Film: Ida

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Ida | Director Pawel Pawlikowski | Score: 6.6

Director Pawel Pawlikowski has a way of constructing his frame so that his characters appear at the bottom edge, with the widest expanse of screen over their heads, as if to suggest both the vulnerable placement of his protagonists, and also the vastness of the impenetrable world around them.

The film plays out as a bit of a mystery: A young novice named Anna (Agata Trzebuchowska), in early ’60s Poland, several weeks from taking her vows as a nun in the convent she was raised in, gets to visit her only living relative, an aunt in a nearby town, whom she has never met. Wanda Gruz (Agata Kulesza) turns out to be formidable, both a heavy-drinking and lusty firebrand, and a powerful judge at the local magistrate. Wanda explains to Anna that not only is her real name Ida, but that she is actually Jewish — her parents both being executed during the war.

Together, the unlikely pair seek out the former house of Ida’s parents, out in the rural countryside where a Catholic family now resides. In the course of their journey, Ida discovers much more about her parents’ tragic story, and perhaps the source of Wanda’s misery.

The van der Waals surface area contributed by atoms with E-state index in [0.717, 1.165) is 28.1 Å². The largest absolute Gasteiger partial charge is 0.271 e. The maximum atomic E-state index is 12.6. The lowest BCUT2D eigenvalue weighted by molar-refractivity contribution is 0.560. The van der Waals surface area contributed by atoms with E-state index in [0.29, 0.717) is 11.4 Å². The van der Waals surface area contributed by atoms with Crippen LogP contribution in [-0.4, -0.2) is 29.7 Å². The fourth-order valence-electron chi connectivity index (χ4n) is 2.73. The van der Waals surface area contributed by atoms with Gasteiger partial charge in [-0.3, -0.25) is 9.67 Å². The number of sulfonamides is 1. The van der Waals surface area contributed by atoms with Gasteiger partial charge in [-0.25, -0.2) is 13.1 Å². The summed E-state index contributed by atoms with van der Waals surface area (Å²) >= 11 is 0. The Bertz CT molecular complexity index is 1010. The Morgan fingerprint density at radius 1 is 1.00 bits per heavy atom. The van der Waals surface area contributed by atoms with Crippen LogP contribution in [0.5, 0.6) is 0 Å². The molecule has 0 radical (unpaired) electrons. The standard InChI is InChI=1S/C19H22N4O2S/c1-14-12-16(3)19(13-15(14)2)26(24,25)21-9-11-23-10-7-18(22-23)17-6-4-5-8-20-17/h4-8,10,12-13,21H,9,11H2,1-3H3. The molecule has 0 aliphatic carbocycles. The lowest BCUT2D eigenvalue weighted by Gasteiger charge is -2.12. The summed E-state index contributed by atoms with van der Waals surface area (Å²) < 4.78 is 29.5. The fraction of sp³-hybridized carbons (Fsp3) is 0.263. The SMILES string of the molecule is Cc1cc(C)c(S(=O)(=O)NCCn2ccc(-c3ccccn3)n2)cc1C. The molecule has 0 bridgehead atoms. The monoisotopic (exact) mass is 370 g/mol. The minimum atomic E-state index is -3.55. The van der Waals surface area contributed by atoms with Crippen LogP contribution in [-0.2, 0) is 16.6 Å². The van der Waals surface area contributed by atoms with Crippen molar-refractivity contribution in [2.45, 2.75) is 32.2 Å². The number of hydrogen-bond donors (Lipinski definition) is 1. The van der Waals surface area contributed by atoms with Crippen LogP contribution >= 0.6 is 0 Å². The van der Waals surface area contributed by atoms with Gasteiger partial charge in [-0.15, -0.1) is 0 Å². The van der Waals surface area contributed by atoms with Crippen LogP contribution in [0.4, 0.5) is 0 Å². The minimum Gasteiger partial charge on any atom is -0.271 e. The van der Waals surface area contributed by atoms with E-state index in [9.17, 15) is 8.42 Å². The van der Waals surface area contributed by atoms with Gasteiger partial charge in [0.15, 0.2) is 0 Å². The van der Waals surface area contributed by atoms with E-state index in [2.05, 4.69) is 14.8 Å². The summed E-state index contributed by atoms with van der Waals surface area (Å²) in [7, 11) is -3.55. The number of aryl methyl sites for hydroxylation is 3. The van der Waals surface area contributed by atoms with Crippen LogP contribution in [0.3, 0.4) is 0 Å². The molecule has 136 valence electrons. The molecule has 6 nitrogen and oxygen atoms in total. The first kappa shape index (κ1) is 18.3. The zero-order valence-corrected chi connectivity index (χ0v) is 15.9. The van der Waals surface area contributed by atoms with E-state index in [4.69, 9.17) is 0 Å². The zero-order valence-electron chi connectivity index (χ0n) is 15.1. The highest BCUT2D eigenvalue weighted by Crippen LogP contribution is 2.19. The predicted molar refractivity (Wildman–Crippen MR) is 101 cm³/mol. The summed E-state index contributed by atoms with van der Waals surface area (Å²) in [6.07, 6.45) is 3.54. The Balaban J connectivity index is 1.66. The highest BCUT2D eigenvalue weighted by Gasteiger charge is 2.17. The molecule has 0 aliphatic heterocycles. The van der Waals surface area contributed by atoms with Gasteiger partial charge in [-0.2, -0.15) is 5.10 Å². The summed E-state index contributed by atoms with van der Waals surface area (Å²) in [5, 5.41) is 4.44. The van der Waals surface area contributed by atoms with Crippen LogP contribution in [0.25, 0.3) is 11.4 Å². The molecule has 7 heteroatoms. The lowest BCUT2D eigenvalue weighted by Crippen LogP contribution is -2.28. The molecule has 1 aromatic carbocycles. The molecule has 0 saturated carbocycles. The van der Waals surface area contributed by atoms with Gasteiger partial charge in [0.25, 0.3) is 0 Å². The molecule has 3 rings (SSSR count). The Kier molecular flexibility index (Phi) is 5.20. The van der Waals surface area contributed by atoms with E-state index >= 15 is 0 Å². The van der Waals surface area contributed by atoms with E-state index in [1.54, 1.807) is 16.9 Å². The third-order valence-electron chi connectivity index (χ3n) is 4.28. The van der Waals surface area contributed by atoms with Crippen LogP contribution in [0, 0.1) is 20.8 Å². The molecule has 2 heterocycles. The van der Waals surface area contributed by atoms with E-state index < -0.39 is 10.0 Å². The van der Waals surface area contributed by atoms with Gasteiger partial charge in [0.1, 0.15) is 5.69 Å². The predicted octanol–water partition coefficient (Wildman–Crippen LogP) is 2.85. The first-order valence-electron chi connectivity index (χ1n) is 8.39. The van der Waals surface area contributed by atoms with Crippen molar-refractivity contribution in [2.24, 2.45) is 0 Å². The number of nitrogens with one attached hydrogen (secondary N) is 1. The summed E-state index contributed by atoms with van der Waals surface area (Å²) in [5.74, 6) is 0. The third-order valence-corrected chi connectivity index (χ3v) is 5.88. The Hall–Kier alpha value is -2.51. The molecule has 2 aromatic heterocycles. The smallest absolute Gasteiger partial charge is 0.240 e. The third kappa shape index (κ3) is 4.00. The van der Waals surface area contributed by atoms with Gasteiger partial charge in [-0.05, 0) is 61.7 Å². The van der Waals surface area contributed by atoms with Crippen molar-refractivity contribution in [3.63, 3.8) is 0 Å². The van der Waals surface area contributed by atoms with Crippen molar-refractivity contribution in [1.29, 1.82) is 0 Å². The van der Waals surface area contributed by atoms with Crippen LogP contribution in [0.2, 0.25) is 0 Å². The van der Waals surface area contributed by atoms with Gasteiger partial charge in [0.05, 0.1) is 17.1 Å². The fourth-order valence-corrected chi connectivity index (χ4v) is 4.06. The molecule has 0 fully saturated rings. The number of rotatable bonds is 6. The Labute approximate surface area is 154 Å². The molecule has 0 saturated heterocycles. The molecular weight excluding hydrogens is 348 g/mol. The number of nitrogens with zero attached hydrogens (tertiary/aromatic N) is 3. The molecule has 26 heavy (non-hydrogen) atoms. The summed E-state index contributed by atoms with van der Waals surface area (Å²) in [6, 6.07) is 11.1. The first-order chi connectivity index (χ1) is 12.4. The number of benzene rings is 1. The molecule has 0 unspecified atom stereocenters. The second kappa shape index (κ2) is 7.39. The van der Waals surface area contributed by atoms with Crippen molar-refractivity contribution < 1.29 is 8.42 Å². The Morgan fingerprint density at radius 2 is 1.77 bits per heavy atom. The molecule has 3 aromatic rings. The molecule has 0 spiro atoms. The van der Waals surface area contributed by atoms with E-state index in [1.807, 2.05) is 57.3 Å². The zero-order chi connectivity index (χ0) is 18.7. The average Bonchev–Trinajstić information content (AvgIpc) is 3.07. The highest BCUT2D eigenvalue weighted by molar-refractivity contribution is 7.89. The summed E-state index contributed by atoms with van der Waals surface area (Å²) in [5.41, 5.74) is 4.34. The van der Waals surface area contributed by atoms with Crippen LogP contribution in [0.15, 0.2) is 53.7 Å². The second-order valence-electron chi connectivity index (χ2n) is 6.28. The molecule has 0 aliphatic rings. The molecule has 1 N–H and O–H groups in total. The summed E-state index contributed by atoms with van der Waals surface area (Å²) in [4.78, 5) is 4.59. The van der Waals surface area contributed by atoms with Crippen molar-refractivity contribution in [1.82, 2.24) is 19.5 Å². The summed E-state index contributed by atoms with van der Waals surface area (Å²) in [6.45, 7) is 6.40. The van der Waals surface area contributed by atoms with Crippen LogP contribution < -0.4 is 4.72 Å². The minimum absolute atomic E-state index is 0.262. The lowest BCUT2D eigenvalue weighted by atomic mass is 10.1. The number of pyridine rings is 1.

But this isn’t a simple sort of conceit, a “personal journey” wherein the closeted nun-to-be, learns about the joys of the hedonist life from her fun-loving aunt. Pawlikowski is after something much more meaningful and subtle. Ida does get to experience a significant taste of the outside world, but that hardly means it pulls her away from her faith.

It’s an old-school sort of value, enhanced appreciably by Pawlikowski’s use of the 1.37:1 aspect ratio, one favored by the silent films of the ’20s and ’30s, and the lustrous black and white cinematography from Ryszard Lenczewski and Lukasz Zal, which, as with the aforementioned careful framing, is often stunning.

But none of the film’s beauty masks the difficulty of its subject matter, nor the dark, ominous skies that seem ever prevalent as the characters make their way through the Polish countryside. Pawlkiowski also favors a simplified story-telling technique, whereby he cuts scenes abruptly, with very little non-essential material. As a result its 80-minute runtime feels cut to the absolute bone, a detail that works very well with the choice of brooding subject matter. With the exception of the deeply wounded Wanda, none of the characters speak much more than they absolutely have to, a way to suggest the lack of conversation on the subject of the war and the shattering guilt still felt between countrymen.

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Piers Marchant is a Philly-based writer and editor, and the EIC (and film critic) for two.one.five magazine (215mag.com). His reviews can be found on 215mag.com and his tumblr blog, Sweet Smell of Success.  You can also follow him on twitter @kafkaesque83.

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